The U.S. economy depends on trucks to deliver nearly $670 billion worth of manufactured and retail goods annually. It’s estimated that 15.5 million trucks operate in the U.S., transporting over 70% of the country’s freight. These numbers are only expected to increase, as online shopping for the retail industry continues growing year-over-year, creating a huge demand for shipped goods.
It seems like good news. However, the U.S. is also experiencing a shortage of truck drivers, according to the American Trucking Association (ATA). The ATA estimates that the U.S. is currently short 50,000 drivers with that number expected to climb to 175,000 by 2026. The industry is hoping that revised regulations and a renewed interest in the profession will lead to more individuals becoming licensed commercial truck drivers.
Operating a commercial motor vehicle requires a greater level of knowledge, experience and physical ability than merely driving a car. Therefore, federal government regulates Commercial Driver’s Licenses (CDL) with permit tests to help keep highways and roads safe. Every state may also necessitate additional requirements, which can be found by visiting a particular state’s Department of Motor Vehicle’s website.
One recent commercial transportation update looks to help attract new truck drivers to the profession and increase opportunities for current drivers as well. Since the federal government is aware of the shortage of drivers, it has committed to reforming redundant regulations that make it difficult and cumbersome for driver trainees to get their commercial licenses.
New Rule Expected to Save Drivers Time and Money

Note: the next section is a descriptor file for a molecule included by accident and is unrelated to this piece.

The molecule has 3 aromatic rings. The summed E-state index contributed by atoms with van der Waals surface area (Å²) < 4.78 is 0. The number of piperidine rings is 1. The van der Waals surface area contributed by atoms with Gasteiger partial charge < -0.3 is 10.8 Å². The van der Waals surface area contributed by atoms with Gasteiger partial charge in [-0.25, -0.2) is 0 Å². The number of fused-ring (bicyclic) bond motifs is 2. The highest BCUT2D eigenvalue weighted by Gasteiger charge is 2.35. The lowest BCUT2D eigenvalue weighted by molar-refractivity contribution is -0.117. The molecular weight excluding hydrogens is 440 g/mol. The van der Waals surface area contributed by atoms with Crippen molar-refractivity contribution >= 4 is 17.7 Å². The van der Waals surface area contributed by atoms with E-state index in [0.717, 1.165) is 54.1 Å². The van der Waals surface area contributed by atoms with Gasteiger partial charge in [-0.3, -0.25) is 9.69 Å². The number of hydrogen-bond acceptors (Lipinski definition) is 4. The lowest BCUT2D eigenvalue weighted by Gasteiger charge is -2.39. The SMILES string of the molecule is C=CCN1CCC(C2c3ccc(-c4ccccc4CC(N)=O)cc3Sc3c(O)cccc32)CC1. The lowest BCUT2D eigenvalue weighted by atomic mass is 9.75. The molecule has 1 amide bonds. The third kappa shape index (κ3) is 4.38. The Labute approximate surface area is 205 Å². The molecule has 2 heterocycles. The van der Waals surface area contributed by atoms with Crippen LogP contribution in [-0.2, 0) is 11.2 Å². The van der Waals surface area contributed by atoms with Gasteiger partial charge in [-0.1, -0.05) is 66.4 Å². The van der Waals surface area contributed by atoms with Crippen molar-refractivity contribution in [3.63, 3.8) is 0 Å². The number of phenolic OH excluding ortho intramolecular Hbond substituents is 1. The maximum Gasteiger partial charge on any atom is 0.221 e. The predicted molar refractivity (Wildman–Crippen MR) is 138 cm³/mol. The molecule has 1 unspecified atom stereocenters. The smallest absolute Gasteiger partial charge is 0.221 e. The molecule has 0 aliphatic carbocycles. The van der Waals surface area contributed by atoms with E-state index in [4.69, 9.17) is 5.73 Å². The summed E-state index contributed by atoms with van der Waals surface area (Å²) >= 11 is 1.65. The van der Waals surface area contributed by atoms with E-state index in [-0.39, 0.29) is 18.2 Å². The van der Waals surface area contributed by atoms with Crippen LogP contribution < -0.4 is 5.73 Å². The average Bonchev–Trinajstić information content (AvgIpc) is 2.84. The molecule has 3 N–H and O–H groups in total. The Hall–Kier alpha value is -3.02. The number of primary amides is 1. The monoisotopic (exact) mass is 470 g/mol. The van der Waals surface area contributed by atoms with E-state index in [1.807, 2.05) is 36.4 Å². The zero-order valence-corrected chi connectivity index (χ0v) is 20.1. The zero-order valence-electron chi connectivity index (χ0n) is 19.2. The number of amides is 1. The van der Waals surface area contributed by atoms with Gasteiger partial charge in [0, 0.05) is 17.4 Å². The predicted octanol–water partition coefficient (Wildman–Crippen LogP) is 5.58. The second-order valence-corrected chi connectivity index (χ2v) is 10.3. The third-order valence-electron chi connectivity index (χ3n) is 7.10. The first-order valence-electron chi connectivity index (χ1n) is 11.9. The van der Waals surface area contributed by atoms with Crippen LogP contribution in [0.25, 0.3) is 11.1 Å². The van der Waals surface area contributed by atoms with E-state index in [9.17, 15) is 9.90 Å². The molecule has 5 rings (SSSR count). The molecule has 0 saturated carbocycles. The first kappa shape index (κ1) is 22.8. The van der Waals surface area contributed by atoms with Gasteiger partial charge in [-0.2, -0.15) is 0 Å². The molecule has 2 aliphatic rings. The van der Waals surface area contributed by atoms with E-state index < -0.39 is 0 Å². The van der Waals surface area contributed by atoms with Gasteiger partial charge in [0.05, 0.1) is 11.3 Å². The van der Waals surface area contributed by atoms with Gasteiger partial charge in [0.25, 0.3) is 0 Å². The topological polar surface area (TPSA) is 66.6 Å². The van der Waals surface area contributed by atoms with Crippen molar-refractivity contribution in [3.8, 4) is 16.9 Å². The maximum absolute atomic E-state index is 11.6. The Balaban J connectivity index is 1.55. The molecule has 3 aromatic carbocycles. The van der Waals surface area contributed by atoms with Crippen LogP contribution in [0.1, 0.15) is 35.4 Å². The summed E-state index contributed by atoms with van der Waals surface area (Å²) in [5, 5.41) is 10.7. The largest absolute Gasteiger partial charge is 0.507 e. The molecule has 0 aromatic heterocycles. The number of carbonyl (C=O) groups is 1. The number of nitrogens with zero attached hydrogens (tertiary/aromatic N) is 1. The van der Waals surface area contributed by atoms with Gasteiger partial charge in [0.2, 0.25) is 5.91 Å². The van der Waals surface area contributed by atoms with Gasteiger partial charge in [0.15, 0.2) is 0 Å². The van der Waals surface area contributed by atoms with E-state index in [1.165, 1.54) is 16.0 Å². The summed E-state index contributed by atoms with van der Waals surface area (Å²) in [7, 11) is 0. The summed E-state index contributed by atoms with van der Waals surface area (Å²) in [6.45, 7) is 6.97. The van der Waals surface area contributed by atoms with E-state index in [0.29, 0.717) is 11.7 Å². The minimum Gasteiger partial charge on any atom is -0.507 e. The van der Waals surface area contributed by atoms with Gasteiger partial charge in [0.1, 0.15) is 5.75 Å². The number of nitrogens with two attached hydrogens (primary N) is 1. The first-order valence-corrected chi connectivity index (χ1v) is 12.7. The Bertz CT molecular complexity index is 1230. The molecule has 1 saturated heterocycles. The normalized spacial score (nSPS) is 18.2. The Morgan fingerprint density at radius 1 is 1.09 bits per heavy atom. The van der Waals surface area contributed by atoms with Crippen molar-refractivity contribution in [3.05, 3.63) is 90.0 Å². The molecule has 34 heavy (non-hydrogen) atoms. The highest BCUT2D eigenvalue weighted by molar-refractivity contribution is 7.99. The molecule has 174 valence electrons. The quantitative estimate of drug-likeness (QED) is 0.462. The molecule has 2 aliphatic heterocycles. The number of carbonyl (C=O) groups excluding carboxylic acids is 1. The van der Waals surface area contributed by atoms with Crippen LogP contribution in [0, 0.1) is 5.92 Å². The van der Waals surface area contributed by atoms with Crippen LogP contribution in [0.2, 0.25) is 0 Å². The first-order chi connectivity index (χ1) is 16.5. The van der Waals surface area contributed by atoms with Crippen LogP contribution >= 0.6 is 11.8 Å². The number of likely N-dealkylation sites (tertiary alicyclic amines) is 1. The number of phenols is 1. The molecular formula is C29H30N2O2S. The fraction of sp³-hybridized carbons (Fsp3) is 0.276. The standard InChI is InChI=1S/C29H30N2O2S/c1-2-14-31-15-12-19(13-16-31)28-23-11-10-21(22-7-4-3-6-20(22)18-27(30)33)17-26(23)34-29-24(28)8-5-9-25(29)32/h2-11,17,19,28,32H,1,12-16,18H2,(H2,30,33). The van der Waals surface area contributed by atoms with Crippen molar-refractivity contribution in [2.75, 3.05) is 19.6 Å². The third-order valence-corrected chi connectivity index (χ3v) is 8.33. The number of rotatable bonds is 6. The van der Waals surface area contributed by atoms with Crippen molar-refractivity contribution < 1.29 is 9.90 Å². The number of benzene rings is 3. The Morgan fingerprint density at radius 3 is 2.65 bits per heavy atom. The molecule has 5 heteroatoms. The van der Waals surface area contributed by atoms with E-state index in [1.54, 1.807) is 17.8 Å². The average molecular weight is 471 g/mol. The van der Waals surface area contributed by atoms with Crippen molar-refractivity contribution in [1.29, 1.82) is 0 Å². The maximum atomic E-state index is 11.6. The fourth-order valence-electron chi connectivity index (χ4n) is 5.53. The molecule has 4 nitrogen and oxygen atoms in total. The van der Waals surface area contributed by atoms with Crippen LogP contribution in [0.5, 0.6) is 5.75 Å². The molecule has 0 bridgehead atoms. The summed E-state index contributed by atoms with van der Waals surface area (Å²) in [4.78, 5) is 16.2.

On March 5, the U.S. Department of Transportation’s Federal Motor Carrier Safety Administration (FMCSA) announced a new final regulatory rule, streamlining the process for commercial drivers when upgrading from a Class B to a Class A CDL. This amends the old rule established in 2016 that required the same level of theory training for individuals obtaining their CDL for the first time as for those who already held a Class B CDL and were simply upgrading to a Class A CDL.
The final rule is estimated by FMCSA to provide significant savings to companies and driver trainees of approximately $18 million annually. The agency estimates that over 11,000 eligible driver trainees will benefit yearly and experience an average reduction of 27 hours in time spent completing their theory instruction, which are units that are related to non-driving activities.
The final rule does not change the behind-the-wheel (range and public road) training requirements included in the 2016 rule. Furthermore, FMCSA says the final rule, “will maintain the same level of safety” established previously. For truck drivers, it helps reduce time spent attaining a Class A CDL, which has the potential to increase job opportunities and their paychecks. For businesses, it gets trained drivers on the road more quickly to help grow the business.
Beyond obtaining the necessary license, it is also crucial for business owners to provide new drivers with safety training and onboarding to ensure drivers understand safety best practices and procedures before operating a vehicle. Most workplace injuries and accidents occur within the first few weeks on the job. In 2013, nearly one-third of injuries or illnesses occurred by employees with less than one year of service. Important safety topics to reinforce include:
- Distracted Driving Prevention & Cell Phone Policy
- City Routes (if driving in urban/dense areas)
- Three Points of Contact Safety
- Fleet Technology (dash cameras, telematics)
- Driver Fatigue
- Speed and Space Management
- Defensive Driving
These are just a few suggested topics to cover with any new hire joining your team. The Acadia Loss Control team is available to provide additional tips and resources to Acadia Insurance customers. For more information, contact a Loss Control representative or your independent insurance agent. To find an agent near you, visit acadiainsurance.com
Acadia Insurance is pleased to share this material with its customers. Please note, however, that nothing in this document should be construed as legal advice or the provision of professional consulting services. This material is for general informational purposes only, and while reasonable care has been utilized in compiling this information, no warranty or representation is made as to accuracy or completeness.